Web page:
Contrary to press reports , the choice that the Volcker Rule presents to Goldman Sachs may not be very stark.
It's one thing to give up a license as a depositary institution, which provides FDIC insurance that Goldman cares little about. It's quite another to relinquish its status as a financial holding company, which allows Goldman to benefit from taxpayer assistance through the Fed instead of the FDIC if it runs into trouble.
But to suggest that Paul Volcker is just engaged in PR in promising to remove Goldman's bank license because it only applies to deposit taking, as Yves Smith does today, strike me as a bit unfair, or at least premature.
Yes, separating proprietary trading and other risk taking activities from federal deposit insurance doesn't eliminate the too-big-to-fail problem with Goldman and other big non-deposit-taking financial institutions.
But that's what derivatives reform is for. And while the legislation in Congress is far from perfect, it's getting better, from what I see.
For one thing, trades that are supposed to be handled on exchanges couldn't be settled by alternatives such as private networks, as one loophole in the House bill would have been allowed. For another, so-called "end users" who could continue to use OTC derivatives to hedge business risk wouldn't include financial institutions, as they would have under another loophole that has bitten the dust.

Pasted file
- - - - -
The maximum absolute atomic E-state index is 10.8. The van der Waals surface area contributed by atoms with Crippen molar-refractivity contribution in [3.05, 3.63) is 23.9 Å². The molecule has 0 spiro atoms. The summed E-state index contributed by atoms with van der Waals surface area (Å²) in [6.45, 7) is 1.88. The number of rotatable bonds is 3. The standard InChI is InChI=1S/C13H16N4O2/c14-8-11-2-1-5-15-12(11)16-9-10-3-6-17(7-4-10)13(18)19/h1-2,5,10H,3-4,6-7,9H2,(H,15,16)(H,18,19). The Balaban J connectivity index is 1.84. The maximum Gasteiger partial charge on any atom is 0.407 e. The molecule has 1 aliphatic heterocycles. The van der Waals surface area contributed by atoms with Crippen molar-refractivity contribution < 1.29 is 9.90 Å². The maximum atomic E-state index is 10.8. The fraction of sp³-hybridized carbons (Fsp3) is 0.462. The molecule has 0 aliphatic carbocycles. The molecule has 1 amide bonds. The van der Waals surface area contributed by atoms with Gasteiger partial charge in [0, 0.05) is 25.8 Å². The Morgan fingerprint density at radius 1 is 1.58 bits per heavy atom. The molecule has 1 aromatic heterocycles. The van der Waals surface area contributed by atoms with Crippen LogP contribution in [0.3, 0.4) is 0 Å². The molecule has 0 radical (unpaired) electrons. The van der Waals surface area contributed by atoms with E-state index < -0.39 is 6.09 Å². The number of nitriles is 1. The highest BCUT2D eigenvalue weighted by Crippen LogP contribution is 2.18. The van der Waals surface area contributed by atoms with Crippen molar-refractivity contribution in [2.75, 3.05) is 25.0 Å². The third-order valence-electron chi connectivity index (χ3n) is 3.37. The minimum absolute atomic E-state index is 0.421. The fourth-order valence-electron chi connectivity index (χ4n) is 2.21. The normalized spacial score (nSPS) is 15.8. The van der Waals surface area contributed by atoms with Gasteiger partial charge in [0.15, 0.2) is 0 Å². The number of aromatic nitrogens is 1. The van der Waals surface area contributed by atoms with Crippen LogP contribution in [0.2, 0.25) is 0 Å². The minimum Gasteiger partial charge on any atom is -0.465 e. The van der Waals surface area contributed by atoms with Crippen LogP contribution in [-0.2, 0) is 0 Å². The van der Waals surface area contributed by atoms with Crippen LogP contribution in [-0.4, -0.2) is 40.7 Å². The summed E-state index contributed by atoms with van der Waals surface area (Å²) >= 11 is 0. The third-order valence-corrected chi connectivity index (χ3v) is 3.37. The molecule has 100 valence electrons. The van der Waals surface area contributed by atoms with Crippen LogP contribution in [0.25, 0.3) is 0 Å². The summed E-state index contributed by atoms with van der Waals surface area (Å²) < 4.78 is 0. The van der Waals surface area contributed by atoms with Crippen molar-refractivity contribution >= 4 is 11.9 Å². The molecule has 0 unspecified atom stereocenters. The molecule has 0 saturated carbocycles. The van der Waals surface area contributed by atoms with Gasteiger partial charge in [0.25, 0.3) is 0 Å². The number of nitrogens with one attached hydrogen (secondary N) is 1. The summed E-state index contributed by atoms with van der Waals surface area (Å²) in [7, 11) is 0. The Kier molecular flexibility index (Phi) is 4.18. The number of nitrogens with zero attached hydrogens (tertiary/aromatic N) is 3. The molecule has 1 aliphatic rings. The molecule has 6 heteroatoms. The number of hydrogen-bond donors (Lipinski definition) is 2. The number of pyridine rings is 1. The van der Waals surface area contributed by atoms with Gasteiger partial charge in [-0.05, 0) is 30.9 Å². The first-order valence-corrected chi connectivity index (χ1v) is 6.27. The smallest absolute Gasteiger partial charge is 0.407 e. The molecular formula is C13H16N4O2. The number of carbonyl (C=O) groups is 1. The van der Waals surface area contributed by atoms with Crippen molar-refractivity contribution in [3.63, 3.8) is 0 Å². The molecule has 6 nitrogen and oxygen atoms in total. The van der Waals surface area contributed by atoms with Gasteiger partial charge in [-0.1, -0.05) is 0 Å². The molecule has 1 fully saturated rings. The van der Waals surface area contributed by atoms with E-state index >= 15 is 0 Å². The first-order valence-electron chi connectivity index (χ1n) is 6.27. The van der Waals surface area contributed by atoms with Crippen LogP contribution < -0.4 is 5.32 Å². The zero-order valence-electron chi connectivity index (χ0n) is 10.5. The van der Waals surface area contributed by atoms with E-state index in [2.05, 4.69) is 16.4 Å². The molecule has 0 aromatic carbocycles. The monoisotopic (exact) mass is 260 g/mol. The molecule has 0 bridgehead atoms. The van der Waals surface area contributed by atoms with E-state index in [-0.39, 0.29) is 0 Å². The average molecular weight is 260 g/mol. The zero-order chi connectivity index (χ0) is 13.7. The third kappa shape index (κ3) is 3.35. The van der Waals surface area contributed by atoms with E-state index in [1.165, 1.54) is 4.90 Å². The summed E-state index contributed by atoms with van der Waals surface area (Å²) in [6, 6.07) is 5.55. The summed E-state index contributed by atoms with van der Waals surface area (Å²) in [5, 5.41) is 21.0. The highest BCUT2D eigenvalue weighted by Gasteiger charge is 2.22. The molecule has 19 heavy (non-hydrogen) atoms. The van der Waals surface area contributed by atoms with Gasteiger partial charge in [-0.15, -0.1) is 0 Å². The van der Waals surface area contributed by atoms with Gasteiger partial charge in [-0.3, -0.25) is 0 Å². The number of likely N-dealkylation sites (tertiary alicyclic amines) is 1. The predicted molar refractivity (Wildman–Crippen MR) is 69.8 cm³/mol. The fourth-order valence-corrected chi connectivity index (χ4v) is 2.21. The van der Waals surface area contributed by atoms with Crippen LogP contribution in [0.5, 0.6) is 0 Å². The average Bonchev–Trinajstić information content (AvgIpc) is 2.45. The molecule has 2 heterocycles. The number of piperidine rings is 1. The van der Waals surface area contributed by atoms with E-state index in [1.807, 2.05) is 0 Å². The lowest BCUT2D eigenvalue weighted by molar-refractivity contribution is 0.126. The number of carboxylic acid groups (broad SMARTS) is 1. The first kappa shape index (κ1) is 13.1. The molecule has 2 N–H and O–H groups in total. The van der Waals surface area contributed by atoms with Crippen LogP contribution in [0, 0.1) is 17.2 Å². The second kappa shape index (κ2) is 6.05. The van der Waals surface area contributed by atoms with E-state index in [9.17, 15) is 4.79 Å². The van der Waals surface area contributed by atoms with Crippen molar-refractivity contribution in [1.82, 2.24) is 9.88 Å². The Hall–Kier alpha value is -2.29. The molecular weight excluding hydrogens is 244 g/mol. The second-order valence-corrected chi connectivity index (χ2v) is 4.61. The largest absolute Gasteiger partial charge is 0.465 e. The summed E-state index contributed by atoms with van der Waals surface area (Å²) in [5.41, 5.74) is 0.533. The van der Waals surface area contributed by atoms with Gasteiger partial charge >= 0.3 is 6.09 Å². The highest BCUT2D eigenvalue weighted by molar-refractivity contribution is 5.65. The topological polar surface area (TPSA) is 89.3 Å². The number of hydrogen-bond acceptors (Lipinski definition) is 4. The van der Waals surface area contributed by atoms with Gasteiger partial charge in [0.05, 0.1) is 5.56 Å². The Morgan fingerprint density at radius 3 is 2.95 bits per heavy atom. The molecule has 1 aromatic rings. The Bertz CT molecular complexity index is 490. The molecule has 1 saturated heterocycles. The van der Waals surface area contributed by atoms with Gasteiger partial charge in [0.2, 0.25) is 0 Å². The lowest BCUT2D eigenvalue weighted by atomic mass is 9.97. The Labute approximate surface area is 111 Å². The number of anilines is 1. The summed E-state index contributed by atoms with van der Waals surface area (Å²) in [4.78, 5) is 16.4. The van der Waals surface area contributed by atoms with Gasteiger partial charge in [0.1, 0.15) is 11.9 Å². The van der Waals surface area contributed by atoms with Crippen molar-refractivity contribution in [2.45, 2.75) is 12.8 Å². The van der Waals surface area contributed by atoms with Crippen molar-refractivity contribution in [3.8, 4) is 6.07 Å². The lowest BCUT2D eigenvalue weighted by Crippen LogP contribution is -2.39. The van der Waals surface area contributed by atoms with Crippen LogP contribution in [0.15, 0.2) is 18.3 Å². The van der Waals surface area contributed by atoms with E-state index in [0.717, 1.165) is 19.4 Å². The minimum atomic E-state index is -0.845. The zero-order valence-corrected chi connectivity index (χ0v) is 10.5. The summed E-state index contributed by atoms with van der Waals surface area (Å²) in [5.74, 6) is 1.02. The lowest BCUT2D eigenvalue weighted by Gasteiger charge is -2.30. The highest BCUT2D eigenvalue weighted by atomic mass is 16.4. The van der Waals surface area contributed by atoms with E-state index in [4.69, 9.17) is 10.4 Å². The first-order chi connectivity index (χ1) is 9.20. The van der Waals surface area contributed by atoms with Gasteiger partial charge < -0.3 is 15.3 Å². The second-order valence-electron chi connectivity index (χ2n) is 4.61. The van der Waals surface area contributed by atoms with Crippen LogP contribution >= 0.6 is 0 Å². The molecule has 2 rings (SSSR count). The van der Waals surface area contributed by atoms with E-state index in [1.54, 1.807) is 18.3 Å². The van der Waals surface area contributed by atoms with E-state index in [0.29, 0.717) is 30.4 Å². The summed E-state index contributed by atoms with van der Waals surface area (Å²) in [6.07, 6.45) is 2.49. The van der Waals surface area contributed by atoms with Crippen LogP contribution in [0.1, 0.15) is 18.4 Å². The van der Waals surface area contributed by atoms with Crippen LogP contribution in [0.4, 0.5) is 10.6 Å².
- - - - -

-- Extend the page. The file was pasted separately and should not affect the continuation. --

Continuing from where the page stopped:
Those improvements reflect the efforts of Commodities Futures Trading Commission Chairman Gary Gensler, which have received praise even from Brooksley Born, a predecessor Gensler's who locked horns with him when he was working for the Treasury under the Clinton administration and helped quash Born's efforts in 2000 to crack down on the use of OTC swaps to speculate.
(And believe it or not, Gensler is a former Goldmanite. So it's not as if the Giant Vampire Squid produces nothing but Giant Vampire Squidwards.)
To be sure, it's not clear where Gensler stands on the resurrection of a proposal to curb "naked" credit default swaps, where neither part to such an OTC contract has an interest in the securities of the issuer referenced in the deal. Go-to-the-mat support for that would really signal that Gensler's conversion to the cause is for real.
But the fact is, this battle is a long way from over. And there's reason to believe that the combined efforts of Volcker and Gensler will go at least some distance to putting the financial system on at least somewhat firmer ground.